AE Monthly

Articles - November - 2006 Issue

Closing The Chapter: One Last Sentence For Smiley's Story

Smy

Former website of E. Forbes Smiley, now taken down from the internet.


By Michael Stillman

The case of map thief E. Forbes Smiley came to a close October 13, 2006, when he was sentenced to five years in prison at the Connecticut Superior Court in New Haven. In this case, the bark was probably worse than the bite. Smiley had been sentenced to 3 1/2 years in prison at federal court a few weeks earlier, so you might assume the longer state sentence would be bad news for Mr. Smiley. Most likely it is not. The sentences will be served concurrently, that is, at the same time. While the longer state sentence would seem to imply that, even served concurrently, the total time would be longer, even that is unlikely. According to news reports, Smiley's attorney indicated that with good behavior, he would probably only serve about three years in prison, the same as anticipated with the federal sentence. As a white-collar criminal, who has acted properly remorseful in court, one would expect good behavior from Smiley.

At the state sentencing, as he had done at the earlier federal one, Smiley apologized for his behavior and acknowledged the harm he had done. Also similar to the earlier sentencing, some institutions addressed the court to explain why the crime was so serious that it called for stiffer punishment. Ultimately, with parole available sooner on state charges, the state was not in a position to add to the effective length of Smiley's time, despite the nominally longer sentence. Once federal prosecutors decided he was fully cooperative, the imposition of what some feel is a light sentence was sealed.

Nevertheless, some remain suspicious of his cooperation, some maps he may have "visited" at libraries still being unaccounted for. However, this issue slices both ways, and may explain federal prosecutors' belief that Smiley has cooperated fully. In the memorandum provided by Smiley's attorneys prior to sentencing, they state that even when contacted by federal prosecutors, the institutions were unaware they were missing half of the maps Smiley admitted to stealing. In other words, rather than attempting to hide some thefts once he began cooperating, Smiley helped return many maps the institutions never would have realized had been taken. Implications that Smiley took more than he admitted to may be explained by atrocious record-keeping, rather than incomplete cooperation. Besides, his attorneys stated, Smiley had no reason to hide further thefts, especially since any dishonesty found in his dealings with prosecutors would have overturned his lenient plea bargain.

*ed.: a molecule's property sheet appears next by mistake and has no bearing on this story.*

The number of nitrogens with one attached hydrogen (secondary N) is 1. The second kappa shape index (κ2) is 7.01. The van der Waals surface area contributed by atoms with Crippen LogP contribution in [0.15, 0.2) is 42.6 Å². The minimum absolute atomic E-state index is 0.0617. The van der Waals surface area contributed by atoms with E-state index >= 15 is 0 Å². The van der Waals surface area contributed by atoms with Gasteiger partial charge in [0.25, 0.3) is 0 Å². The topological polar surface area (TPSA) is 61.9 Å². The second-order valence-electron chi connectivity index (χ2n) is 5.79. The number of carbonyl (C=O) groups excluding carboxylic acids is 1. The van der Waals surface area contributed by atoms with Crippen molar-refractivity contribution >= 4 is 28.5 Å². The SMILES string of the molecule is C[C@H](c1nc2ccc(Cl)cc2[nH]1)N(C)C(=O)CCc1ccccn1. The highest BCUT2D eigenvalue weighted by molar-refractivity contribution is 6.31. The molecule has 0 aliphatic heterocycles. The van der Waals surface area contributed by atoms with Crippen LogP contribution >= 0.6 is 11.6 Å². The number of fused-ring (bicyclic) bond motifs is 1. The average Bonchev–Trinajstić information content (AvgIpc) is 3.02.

Another point made by those seeking stiffer punishment was not only were millions of dollars worth of maps stolen, but the process by which he sliced them from books brought irreparable damage to rare and important historical artifacts. Smiley's attorneys may have struck a raw nerve by responding that the disbinding of atlases and books with maps in them, even the permanent separation of those maps from the books, is an all too common practice by reputable sellers and institutions. Of course, they, unlike Smiley, have a legal right to do so, but this point does tend to put a damper on the level of outrage over the destructiveness of this particular crime. Anyway, whatever you may think, it is moot now, as the sentences have been handed down.

AE Monthly


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